The rewrite is about fleshing out what has already been written, changing and improving along the way. I always begin by asking myself: What can I do to make the book better? I write a list, it will be different for each project because each book needs different things, but the basics are the same: conflict, jeopardy, character development, extra research, what needs to be removed, what needs to be changed and/or developed…Then I go through the list making the necessary adjustments. The purpose of this stage is to have a solid story foundation – is the pace right? Is the narrative engaging? Would I be better starting with Chapter 3 rather than Chapter 1? Should I cut out a particular character altogether because they aren’t bringing anything to the table? What is it I really want to say (or more likely, what is it my hero/bad guy really wants to say?). It’s a matter of sensing what needs to be strengthened, removed, altered, and having the motivation, determination and commitment to address the issues.

Check out this article by Matt Salesses for some great advice: http://necessaryfiction.com/writerinres/AMonthofRevision and remember, it may seem like a lot of unnecessary work, writing, rewriting, etc. But the more drafts you work on, the better your story will become. I know my writing will never be perfect, but it is something I am happy to put my name too, and that is surely the best outcome.

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THE ROUGH DRAFT

However tempting, don't bin the rough draft. It can be polished.

However tempting, don’t bin the rough draft. It can be polished

Every writer has their own process for creating a novel. I thought it might be interesting  – for me, at least – to analyse the way I construct my manuscripts and what better place to start than at the beginning. So, wa-hey, here comes the Rough Draft.

I began NaNoWriMo in 2006 hoping to develop discipline. I wanted to be a writer from the age of five. Two decades later and I still had not completed an initial draft, let alone a finished manuscript. As it happens, I did get into the habit of writing everyday, making the time because it was important enough to me, adding to my word count, not worrying too much about the technical side of writing but just getting the initial plot down. What was the story? What did I want to say? More importantly, what did my characters want to say? Having the encouragement which comes from being a part of a community of like-minded wordsmiths gave me the motivation to complete my first ever first draft.

It quickly became clear the best way to complete the task of writing a 50,000 word rough draft in four weeks was by getting my butt down on the chair and letting my fingers fly across the keyboard in any manner they wished. I was surprised at the end to find actual, real words and these mutated into proper sentences that basically made sense. It wasn’t the best looking piece of work but it was a workable rough draft and one which proved I had it in me. So no more excuses. If I had achieved it once, I knew I could achieve it again.

A simple mind map can help you stay focused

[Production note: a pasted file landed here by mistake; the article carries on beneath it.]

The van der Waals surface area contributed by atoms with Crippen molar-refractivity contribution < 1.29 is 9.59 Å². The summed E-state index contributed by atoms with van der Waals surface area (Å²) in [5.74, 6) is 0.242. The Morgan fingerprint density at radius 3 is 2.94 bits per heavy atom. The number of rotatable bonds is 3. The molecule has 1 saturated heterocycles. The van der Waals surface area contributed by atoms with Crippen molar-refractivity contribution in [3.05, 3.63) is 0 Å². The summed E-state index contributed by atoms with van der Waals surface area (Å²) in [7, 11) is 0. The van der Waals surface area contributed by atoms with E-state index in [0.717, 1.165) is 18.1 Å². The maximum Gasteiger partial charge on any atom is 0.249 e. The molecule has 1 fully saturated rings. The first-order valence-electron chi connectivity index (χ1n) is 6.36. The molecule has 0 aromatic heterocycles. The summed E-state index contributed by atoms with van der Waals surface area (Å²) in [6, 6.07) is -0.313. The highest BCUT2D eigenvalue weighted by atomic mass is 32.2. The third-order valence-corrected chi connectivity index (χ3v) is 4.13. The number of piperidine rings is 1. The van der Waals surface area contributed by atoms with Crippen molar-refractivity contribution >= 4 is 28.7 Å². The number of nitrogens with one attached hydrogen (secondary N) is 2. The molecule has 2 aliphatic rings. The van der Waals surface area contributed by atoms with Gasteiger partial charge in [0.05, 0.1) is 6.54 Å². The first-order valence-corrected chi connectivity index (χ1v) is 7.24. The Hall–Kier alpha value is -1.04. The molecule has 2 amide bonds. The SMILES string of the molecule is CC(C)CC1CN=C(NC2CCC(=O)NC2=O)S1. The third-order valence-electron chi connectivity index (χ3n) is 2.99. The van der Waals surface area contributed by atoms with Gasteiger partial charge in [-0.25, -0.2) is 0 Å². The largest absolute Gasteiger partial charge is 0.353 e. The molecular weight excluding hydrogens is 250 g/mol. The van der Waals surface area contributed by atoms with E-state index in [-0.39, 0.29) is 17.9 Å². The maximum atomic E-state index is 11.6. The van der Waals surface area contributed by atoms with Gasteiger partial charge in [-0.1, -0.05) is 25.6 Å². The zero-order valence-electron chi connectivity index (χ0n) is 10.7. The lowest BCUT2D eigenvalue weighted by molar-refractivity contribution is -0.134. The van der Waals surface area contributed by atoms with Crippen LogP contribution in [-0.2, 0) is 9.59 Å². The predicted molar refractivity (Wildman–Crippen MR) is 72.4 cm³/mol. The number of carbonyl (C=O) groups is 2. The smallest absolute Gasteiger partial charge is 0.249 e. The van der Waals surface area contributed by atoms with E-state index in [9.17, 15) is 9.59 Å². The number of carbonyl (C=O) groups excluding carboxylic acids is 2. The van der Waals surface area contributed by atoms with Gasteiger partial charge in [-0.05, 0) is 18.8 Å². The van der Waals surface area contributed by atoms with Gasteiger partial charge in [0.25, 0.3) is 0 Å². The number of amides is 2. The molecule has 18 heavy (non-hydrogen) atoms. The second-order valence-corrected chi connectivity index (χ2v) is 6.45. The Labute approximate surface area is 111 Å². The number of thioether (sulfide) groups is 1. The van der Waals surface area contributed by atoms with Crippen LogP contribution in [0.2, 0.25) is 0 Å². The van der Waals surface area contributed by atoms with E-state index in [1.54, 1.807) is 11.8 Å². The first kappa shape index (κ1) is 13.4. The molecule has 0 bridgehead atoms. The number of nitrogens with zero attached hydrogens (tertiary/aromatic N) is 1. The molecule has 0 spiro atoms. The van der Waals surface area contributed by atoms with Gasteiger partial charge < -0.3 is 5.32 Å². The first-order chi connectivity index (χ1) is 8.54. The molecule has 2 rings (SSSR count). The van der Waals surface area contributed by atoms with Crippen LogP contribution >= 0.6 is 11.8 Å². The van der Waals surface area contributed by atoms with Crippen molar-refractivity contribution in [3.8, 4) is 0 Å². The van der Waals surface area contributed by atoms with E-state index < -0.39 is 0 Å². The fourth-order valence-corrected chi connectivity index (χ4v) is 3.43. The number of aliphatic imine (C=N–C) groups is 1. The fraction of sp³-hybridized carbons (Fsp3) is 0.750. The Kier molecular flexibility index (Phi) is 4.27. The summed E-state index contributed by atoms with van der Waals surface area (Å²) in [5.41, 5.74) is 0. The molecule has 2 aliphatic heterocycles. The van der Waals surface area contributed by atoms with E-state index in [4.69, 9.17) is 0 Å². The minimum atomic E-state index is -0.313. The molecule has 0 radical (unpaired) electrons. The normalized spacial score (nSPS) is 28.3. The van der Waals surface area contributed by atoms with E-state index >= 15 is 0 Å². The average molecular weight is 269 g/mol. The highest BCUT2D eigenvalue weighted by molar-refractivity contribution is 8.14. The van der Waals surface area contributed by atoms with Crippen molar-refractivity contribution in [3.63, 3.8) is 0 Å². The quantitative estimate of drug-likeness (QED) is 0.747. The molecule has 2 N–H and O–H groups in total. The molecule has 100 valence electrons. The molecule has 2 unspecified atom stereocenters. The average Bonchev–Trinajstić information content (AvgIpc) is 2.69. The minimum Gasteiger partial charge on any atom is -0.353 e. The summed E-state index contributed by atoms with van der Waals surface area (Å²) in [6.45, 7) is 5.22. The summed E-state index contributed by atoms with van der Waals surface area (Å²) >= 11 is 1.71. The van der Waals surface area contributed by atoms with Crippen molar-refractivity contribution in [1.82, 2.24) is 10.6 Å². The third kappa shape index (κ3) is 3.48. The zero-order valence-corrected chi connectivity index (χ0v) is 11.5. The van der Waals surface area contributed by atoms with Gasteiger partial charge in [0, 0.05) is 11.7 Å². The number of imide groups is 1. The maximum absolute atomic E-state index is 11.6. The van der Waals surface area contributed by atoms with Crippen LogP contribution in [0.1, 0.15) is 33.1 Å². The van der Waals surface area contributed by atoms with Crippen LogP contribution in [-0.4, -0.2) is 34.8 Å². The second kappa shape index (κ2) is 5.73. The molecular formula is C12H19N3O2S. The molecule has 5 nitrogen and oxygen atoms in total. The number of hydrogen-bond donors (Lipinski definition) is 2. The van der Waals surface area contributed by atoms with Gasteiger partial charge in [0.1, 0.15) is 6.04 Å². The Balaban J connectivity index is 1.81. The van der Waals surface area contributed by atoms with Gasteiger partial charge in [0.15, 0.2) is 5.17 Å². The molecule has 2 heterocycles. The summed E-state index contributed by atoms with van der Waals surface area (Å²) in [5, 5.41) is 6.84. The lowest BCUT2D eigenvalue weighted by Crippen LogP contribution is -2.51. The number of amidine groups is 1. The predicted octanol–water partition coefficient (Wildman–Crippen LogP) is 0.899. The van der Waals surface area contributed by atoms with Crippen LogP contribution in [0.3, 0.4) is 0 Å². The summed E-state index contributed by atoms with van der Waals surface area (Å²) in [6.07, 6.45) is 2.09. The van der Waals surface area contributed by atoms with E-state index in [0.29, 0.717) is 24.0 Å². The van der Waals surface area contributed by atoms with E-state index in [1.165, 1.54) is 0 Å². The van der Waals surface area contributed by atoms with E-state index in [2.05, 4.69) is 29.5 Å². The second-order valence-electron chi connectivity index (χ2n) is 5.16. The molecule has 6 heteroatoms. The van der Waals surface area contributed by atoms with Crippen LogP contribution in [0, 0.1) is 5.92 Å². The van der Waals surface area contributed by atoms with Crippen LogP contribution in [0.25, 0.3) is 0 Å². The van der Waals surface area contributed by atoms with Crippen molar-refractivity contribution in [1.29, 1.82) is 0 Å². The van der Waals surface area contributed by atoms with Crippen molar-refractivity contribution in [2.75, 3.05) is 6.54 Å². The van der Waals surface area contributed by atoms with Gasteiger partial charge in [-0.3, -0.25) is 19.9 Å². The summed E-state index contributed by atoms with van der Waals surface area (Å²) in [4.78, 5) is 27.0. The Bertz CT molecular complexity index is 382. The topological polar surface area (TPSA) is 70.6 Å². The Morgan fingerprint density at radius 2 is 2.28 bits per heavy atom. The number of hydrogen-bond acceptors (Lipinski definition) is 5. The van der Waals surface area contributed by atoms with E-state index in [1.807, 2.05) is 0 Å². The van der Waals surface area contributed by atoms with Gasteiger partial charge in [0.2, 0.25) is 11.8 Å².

A simple mind map can help you stay focused

I don’t plan first, my rough draft becomes a detailed outline, but I do always begin with an idea of the direction I want to move in. For example, for my second novel, my work in progress The Obsidian, I knew I wanted an abandoned hotel to feature, I wanted a strong Art Deco, 1920’s/1930’s theme, and I wanted to extend on a subject which arose in the first book Affliction. I started with a basic mind or cluster map where you take a main word and add branches of ideas, extending on these. They could be genres, movies perhaps that deal with a similar subject, or that I feel have something about them I connect with, themes, quotes, anything that gets the creativity flowing and gives you a simple map to navigate through what is going to be challenging terrain. A useful online mind mapping tool can be found here https://bubbl.us/.

Another useful hint for the rough draft, I picked up whilst watching a TV show about the author Ian Rankin, was to put anything I didn’t know the details for [in square brackets]. I use this a lot during the rough draft process: for names of characters I’ve yet to decide on; descriptions I need to flesh out; research I have yet to do. It allows me to write without losing the flow, my thoughts aren’t given a chance to get waylaid or interrupted.

Finally, it doesn’t matter how grotesque that rough draft is  – and it will be grotesque – I have forced myself not to scrap it. It’s an ugly duckling that with time and effort could become something of beauty (something less ugly at least). Without a rough draft, you have nothing to rewrite. But that’s a story for another time.

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NANOWRIMO – The Baby Book Boom

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In 2006 I decided to participate in a little heard of challenge called National Novel Writing Month – NaNoWriMo to its friends  (http://nanowrimo.org). Five years later I had the rough drafts of five novels completed and the realisation that if I could achieve the mammoth task of writing 50,000 words in 30 days, I had the discipline needed to one day see my dream of being a published author a reality.

Back in 2006 I had no idea what I was getting myself into – or how addictive it would become. My final published novel is none of the rough drafts I penned for Nano but in essence it is all of them. Certainly the skills I learned by being disciplined, writing for at least two hours every day, using every waking moment when I wasn’t at the computer to plan and plot (ironing and washing up are particularly productive times to do this, something about letting the right side of your brain work subconsciously whilst your left side is occupied) were detrimental in accomplishing the final outcome.

It was hard work. The first week went by pretty easily, I was motivated, excited to be part of a community of lovers of language like myself. By the second week I found my feet dragging slightly, and the third week was really tough. I decided what I had written was nothing better than toilet paper waiting to be printed. My motivation waned. Why continue? I lamented, when all I’m going to have at the end of it is 50,000 words I’m going to scrap.

At week four though, something amazing happened. I began to see the light at the end of the tunnel. I could see myself actually reaching the finishing line – and I would have something at the end of it. It might not be pretty. It certainly wouldn’t be nice. It was like Cinderella’s ugly stepsisters. Both of them, rolled into one, then given an ugly pill. Primitive is a good way to describe the Nano novel – or rough draft, because that is effectively what we are talking about, a rough draft, possibly little more than a detailed outline. By the end of November I had a finished rough draft, 50,000 words of a complete story I would never have had had I not challenged myself in this way.

Every published book had to start somewhere

Every published book had to start somewhere

Nine years later and my dream has come true. My debut novel AFFLICTION (http://www.amazon.co.uk/AFFLICTION-Hunter-Cade-Mystery-Book-ebook/dp/B00NGOXY3M) was published in September 2014 via Amazon’s Kindle Direct Publishing, but it probably never would have come to this if I hadn’t jumped feet first into the crazy, fast-paced, sometimes teary, oftentimes exhilarating experience of National Novel Writing Month. It’s taken several years developing the story and re-writing, editing till my fingers had blisters and my eyes blurred, but I’m pleased with what I ended up with. It’s easy to give up when things don’t seem to be going well, but getting that rough draft written is the best thing you can do for your novel. Because without it you have nothing to edit, nothing to polish, nothing to prove to yourself you had it in you all the time.